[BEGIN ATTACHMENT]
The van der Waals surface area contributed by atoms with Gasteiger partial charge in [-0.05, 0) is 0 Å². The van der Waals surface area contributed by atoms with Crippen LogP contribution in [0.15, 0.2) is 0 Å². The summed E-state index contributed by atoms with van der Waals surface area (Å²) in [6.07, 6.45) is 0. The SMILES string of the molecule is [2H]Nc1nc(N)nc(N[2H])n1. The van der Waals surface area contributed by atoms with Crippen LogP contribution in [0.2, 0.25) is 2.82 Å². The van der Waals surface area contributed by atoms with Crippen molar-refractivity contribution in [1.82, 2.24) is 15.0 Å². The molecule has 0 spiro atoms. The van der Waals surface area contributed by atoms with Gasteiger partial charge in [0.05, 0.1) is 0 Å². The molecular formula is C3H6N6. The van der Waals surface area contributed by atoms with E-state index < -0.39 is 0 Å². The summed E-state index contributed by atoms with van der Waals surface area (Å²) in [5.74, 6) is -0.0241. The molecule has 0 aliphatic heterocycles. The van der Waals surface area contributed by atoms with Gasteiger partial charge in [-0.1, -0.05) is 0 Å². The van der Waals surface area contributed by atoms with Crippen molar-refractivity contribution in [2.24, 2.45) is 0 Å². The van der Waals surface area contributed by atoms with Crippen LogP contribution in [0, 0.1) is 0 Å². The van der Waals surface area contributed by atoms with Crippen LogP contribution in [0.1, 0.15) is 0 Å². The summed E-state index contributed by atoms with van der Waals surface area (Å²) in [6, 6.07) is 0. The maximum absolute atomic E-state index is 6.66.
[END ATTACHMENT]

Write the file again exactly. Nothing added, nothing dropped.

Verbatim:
The van der Waals surface area contributed by atoms with Gasteiger partial charge in [-0.05, 0) is 0 Å². The van der Waals surface area contributed by atoms with Crippen LogP contribution in [0.15, 0.2) is 0 Å². The summed E-state index contributed by atoms with van der Waals surface area (Å²) in [6.07, 6.45) is 0. The SMILES string of the molecule is [2H]Nc1nc(N)nc(N[2H])n1. The van der Waals surface area contributed by atoms with Crippen LogP contribution in [0.2, 0.25) is 2.82 Å². The van der Waals surface area contributed by atoms with Crippen molar-refractivity contribution in [1.82, 2.24) is 15.0 Å². The molecule has 0 spiro atoms. The van der Waals surface area contributed by atoms with Gasteiger partial charge in [0.05, 0.1) is 0 Å². The molecular formula is C3H6N6. The van der Waals surface area contributed by atoms with E-state index < -0.39 is 0 Å². The summed E-state index contributed by atoms with van der Waals surface area (Å²) in [5.74, 6) is -0.0241. The molecule has 0 aliphatic heterocycles. The van der Waals surface area contributed by atoms with Gasteiger partial charge in [-0.1, -0.05) is 0 Å². The van der Waals surface area contributed by atoms with Crippen molar-refractivity contribution in [2.24, 2.45) is 0 Å². The van der Waals surface area contributed by atoms with Crippen LogP contribution in [0, 0.1) is 0 Å². The van der Waals surface area contributed by atoms with Crippen LogP contribution in [0.1, 0.15) is 0 Å². The summed E-state index contributed by atoms with van der Waals surface area (Å²) in [6, 6.07) is 0. The maximum absolute atomic E-state index is 6.66.